Kajabi Marketplace arguably offers more fruitful research opportunities. Kajabi is, after all, a platform that lets you create self-hosted courses, so the course sellers active here are more likely to take topic optimization and discoverability seriously than those active on platforms that promote courses for sellers.

What’s more, the Kajabi Marketplace is curated by Kajabi management to only include the very best and most successful content, so the course products listed here are from only real experts and niche influencers.

Kajabi Marketplace

Once you find a course that may be complimenting your product, click it to see the details and pick up some keyword ideas.

This process will also help you find some niche influencers to possibly work with to promote the products that compliment their business.

(Hat tip to WordStream)

1.3. Add Question Research

Question research is another great source of keywords. You can pick up some question research tools and trick in this article.

Now that you have lots of data to work with, how to make sense of those enormous lists? There’s no way you can create as many landing pages to match all those search queries.

Question Research

1.4. Cluster Your Keywords

Identify groups of keywords by relevancy and optimize your product page for the group of keywords instead of each individual one.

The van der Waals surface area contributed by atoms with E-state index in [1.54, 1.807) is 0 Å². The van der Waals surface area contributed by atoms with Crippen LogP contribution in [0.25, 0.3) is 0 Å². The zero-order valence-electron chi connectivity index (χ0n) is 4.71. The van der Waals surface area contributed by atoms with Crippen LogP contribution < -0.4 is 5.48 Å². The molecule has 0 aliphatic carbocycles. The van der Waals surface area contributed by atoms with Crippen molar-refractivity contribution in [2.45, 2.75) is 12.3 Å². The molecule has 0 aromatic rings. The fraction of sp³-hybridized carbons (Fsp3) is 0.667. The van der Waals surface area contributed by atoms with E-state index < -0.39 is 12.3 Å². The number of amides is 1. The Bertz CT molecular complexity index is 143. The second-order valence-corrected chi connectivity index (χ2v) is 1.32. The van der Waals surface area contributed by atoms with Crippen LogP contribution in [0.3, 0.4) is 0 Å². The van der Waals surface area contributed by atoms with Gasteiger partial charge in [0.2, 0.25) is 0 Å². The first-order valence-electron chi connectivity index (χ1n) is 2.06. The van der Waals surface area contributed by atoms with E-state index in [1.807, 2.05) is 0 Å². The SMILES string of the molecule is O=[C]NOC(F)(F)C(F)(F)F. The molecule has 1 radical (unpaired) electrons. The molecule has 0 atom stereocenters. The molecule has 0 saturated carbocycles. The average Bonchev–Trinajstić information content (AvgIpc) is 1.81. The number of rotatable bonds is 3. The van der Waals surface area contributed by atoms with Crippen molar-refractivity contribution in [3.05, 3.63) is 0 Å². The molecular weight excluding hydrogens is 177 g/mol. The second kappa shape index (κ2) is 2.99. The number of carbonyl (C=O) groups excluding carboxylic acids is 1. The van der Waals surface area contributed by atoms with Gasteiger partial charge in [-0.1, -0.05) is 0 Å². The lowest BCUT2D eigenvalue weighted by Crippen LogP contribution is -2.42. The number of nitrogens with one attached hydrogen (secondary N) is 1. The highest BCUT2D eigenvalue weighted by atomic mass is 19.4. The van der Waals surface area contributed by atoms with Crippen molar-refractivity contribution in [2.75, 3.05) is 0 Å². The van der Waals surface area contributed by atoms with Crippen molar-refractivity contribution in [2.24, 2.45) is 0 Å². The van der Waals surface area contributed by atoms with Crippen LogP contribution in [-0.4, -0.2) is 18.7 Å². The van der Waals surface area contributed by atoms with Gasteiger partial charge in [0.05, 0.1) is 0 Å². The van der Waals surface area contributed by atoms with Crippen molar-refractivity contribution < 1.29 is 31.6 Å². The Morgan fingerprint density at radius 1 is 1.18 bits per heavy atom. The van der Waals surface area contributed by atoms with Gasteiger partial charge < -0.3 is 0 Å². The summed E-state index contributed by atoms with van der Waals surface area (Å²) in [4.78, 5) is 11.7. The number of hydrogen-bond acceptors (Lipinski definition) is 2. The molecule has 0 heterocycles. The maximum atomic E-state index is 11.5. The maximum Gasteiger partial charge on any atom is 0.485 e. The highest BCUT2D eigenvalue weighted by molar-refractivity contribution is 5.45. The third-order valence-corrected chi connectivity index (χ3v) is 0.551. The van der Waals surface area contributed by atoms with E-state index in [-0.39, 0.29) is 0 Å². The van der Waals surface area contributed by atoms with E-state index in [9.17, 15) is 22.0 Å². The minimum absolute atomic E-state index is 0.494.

Serpstat’s clustering feature is a great way to make sense of huge keyword lists. It breaks your lists into meaningful groups based on how they are related:

Serpstat's clustering feature

How can this research help both rankings and sales?

Grouping your keywords helps you maintain focus: Instead of trying to target each individual query, it allows you to create landing pages that can get ranked for a variety of keywords within one group and capture all those potential leads.

On the other hand, keyword clustering gives you a better understanding of your niche, types of queries and questions your target audience tends to ask online. This provides you with more structured and organized ideas on how to serve them better.

Step 2: Group Your Keywords by Search Intent


Search intent analysis is the most important aspect of keyword research. It defines all your further actions when it comes to content creation and search engine optimization.

Search intent reflects the most probable kind of action a user is likely to take when searching. In other words, it helps you identify what your target customer intends to do when searching.

There are three main types of search intent: Do – Know – Go

  • Do: Commercial search intent, also known as “transactional” search intent (your target customer intends to buy)
  • Know: Informational search intent (your target customer is exploring the topic)
  • Go: Navigational search intent (your target customer is searching for you or your competitor)

Now, with our step above in mind, instead of assigning intent to each individual query, we try to identify search intent behind our keyword groups, which is much more doable: